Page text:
You may be surprised to learn that your dog can catch the dog flu. As a matter of fact, dog flu is on the rise. This highly contagious disease for dogs is airborne, which means that it is spread through coughing and sneezing from dog to dog.
Canine influenza, dog flu, can make your pup very ill and can be dangerous for them. Recognizing the signs of influenza in your dog, taking steps to prevent it and knowing the steps to take to cure it can be all life saving for your dog.
What Is It?
Canine influenza, or dog flu, is like human flu, it is a virus. It is spread from dog to dog through airborne saliva and other body fluids. Like human flu, there is no cure, but there are treatments that can reduce the discomfort of the symptoms for your dog.
How Dangerous is It?
Dog flu can be very dangerous for your dog. In most cases, it passes through their system without too many complications but in some cases, it can cause pneumonia, dehydration and other complications. If your dog is exposed to the flu, there is a 100% chance that they will catch it. This virus can live on objects for 2 days, so it is a relatively easy to spread virus.
One of the best ways to treat the dog flu is to take steps to prevent the spread to your dog. Here are some tips to help you to keep the dog flu from getting to your dog:
- When visiting with other dogs, be sure to wash your hands well before you touch your dog
- Dog flu can also live on clothing so if you have been around a dog that is sick, you should change your clothing when you get home
- If you have more than one dog and one gets sick, isolate the dog that is sick to keep it from spreading
- This virus can easily spread from dog to dog, so if you notice that your neighbor’s dog is ill keep your dog away
Recognizing the Signs
Unfortunately, no matter how much we love our fur babies, we can sometimes miss the signs that something is wrong until something is very wrong. There are some signs you might detect that can help you to get a jump start on treatment for your dog.
- Frequent sneezing
- Runny nose
- Dry nose to the touch
- Seems tired a lot
- Refuses food
- Is drinking more than usual
Dogs react to the flu just like humans do. They will be sneezing more, coughing, look like they are feeling down. Their nose may feel dried out. In some cases, the symptoms are accompanied by an upset stomach with vomiting and diarrhea.
The poor pup may start refusing food and drink more. It can be hard to miss the signs since about 20% of dogs never show symptoms.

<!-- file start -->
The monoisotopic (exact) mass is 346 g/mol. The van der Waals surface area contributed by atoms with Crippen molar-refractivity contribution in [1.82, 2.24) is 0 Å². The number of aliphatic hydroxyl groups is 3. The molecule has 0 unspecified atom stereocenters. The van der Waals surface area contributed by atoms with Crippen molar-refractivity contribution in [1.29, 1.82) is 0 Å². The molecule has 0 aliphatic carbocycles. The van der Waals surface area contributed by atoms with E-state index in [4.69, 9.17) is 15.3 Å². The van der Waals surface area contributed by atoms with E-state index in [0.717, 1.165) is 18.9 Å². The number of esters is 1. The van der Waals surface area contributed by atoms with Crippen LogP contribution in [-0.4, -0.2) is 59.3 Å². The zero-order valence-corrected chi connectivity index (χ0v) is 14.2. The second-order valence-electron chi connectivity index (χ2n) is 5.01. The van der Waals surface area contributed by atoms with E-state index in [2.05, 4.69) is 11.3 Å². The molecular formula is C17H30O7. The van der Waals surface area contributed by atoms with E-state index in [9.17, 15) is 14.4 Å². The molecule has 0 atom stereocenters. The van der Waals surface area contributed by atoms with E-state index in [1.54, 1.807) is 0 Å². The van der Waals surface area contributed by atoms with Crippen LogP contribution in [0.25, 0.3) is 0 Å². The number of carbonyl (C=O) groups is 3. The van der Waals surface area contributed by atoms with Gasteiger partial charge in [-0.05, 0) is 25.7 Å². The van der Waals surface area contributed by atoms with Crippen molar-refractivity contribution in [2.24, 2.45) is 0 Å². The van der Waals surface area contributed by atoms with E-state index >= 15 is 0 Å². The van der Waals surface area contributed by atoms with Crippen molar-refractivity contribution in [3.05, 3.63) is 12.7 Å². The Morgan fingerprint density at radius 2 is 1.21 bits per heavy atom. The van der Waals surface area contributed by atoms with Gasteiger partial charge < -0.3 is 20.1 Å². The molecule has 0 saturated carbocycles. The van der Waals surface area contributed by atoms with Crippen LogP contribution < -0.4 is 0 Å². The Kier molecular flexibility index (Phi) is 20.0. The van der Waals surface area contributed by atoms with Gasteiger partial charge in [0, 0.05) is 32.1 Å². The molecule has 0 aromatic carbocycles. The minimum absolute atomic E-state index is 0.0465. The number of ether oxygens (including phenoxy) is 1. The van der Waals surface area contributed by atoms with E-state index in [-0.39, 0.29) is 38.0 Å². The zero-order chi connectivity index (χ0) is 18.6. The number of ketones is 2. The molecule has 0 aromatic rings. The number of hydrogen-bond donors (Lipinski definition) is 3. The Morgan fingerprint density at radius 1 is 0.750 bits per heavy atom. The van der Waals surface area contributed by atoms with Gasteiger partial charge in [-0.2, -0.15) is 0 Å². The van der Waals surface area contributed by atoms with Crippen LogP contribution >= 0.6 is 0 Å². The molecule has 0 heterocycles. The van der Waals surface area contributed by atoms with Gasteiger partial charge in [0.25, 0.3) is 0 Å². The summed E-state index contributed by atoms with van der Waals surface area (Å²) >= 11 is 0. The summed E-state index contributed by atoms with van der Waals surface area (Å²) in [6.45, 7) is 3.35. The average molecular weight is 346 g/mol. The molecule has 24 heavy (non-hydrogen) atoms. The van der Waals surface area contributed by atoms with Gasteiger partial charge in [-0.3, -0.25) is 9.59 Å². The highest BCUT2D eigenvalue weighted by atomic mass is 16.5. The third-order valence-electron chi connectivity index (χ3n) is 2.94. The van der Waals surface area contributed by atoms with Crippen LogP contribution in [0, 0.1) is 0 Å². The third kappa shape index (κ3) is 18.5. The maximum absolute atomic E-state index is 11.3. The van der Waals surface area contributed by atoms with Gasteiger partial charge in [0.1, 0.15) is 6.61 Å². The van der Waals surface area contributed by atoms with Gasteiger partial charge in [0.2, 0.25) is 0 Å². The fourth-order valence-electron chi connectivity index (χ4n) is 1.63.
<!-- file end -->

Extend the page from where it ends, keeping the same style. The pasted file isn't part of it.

What You Can Do
The fact of the matter is that there is no medication that can kill the flu virus but there are steps that you can take that will help your dog feel more comfortable. Of course, your vet can prescribe medication if necessary to battle secondary bacterial infections.
Many times, when your dog catches the canine flu the virus will weaken their immune system to the point where other secondary infections can show up and cause bigger problems, a vet can identify any other issues and treat for those with medication. In the meantime, there are steps that you can take to prevent those dreaded secondary infections.
Consider what the rules are for humans when you get sick and you can easily apply those rules to your pet. Here are some things you can do to make the flu less of an issue for your pet and to help make them feel more comfortable:
- Help your pup to rest. Create an environment that is calm and soothing for your fur baby to ensure that they can rest. Set up a space that is quiet and comfortable.
- Provide plenty to drink. A little chicken broth cut with some water can be a great treat for your sick pooch and rehydrating, but be sure that you cut the chicken broth with 50/50 water mix because you do not want to overload them on sodium.
- Never give acetaminophen. It can be tempting to give your dog Tylenol and other fever reducing over the counter medications, but DO NOT, it can be highly toxic. A baby aspirin can be given safely to reduce fever.
- Keep your dog away from other dogs. If you suspect that your dog is sick, keep them home. Do not send them to the doggy day care if you use one and don’t bring them to the dog park. it is best to keep them away from other animals until they are feeling better.
- Let them be the judge. If your pup is not in the mood to eat much that is okay. Let them be the guide as to how much they want to eat, if they are drinking enough fluids they will be fine for a couple of days, but if they refuse to eat beyond a 48-hour period, it is best to get to the vet.
- Take them to the vet! If your dog become lethargic. If after 48 hours your pup is still not showing improvement you want to take them to the vet. As a matter of fact, if within the first 24 hours they refuse to get up, go out to the bathroom or really seem out of it, take them to the vet. It is always better to be on the safe side.
Canine flu is very survivable for most dogs but there are some groups of dogs that it can pose a real risk to and it is important to keep that in mind when deciding about seeking professional care:
- Elderly dogs
- Dogs that have pre-existing medical conditions
- Very young dogs (puppies)
Just like humans get through bouts of the flu, your dog can too, but if you feel stressed or nervous about it, take your dog to the vet!